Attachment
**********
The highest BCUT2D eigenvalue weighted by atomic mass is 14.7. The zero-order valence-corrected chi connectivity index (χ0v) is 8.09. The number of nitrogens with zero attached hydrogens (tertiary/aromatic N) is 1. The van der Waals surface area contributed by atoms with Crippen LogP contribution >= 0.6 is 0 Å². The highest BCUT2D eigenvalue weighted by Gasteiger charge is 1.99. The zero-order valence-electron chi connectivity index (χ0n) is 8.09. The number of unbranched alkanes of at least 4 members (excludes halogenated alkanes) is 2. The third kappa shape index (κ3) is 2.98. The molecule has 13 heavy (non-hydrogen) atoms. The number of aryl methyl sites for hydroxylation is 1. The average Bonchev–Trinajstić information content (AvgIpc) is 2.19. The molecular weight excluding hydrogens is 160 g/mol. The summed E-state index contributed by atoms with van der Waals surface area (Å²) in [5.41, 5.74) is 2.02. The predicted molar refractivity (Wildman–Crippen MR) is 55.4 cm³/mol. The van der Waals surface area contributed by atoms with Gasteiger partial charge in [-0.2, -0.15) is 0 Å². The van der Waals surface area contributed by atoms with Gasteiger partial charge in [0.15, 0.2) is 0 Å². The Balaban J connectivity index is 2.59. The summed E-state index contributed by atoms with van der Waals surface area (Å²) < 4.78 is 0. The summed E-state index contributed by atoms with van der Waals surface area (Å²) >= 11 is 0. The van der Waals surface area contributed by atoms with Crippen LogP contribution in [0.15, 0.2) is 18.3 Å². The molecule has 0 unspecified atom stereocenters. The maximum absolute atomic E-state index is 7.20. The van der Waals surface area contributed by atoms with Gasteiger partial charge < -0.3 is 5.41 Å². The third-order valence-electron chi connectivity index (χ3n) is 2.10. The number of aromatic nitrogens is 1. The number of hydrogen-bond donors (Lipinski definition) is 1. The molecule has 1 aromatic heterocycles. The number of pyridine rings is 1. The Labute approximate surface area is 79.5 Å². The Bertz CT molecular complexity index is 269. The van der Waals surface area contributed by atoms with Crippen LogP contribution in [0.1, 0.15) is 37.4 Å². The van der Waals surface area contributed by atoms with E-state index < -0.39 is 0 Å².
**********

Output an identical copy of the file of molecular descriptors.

The highest BCUT2D eigenvalue weighted by atomic mass is 14.7. The zero-order valence-corrected chi connectivity index (χ0v) is 8.09. The number of nitrogens with zero attached hydrogens (tertiary/aromatic N) is 1. The van der Waals surface area contributed by atoms with Crippen LogP contribution >= 0.6 is 0 Å². The highest BCUT2D eigenvalue weighted by Gasteiger charge is 1.99. The zero-order valence-electron chi connectivity index (χ0n) is 8.09. The number of unbranched alkanes of at least 4 members (excludes halogenated alkanes) is 2. The third kappa shape index (κ3) is 2.98. The molecule has 13 heavy (non-hydrogen) atoms. The number of aryl methyl sites for hydroxylation is 1. The average Bonchev–Trinajstić information content (AvgIpc) is 2.19. The molecular weight excluding hydrogens is 160 g/mol. The summed E-state index contributed by atoms with van der Waals surface area (Å²) in [5.41, 5.74) is 2.02. The predicted molar refractivity (Wildman–Crippen MR) is 55.4 cm³/mol. The van der Waals surface area contributed by atoms with Gasteiger partial charge in [-0.2, -0.15) is 0 Å². The van der Waals surface area contributed by atoms with Gasteiger partial charge in [0.15, 0.2) is 0 Å². The Balaban J connectivity index is 2.59. The summed E-state index contributed by atoms with van der Waals surface area (Å²) < 4.78 is 0. The summed E-state index contributed by atoms with van der Waals surface area (Å²) >= 11 is 0. The van der Waals surface area contributed by atoms with Crippen LogP contribution in [0.15, 0.2) is 18.3 Å². The molecule has 0 unspecified atom stereocenters. The maximum absolute atomic E-state index is 7.20. The van der Waals surface area contributed by atoms with Gasteiger partial charge < -0.3 is 5.41 Å². The third-order valence-electron chi connectivity index (χ3n) is 2.10. The number of aromatic nitrogens is 1. The number of hydrogen-bond donors (Lipinski definition) is 1. The molecule has 1 aromatic heterocycles. The number of pyridine rings is 1. The Labute approximate surface area is 79.5 Å². The Bertz CT molecular complexity index is 269. The van der Waals surface area contributed by atoms with Crippen LogP contribution in [0.1, 0.15) is 37.4 Å². The van der Waals surface area contributed by atoms with E-state index < -0.39 is 0 Å².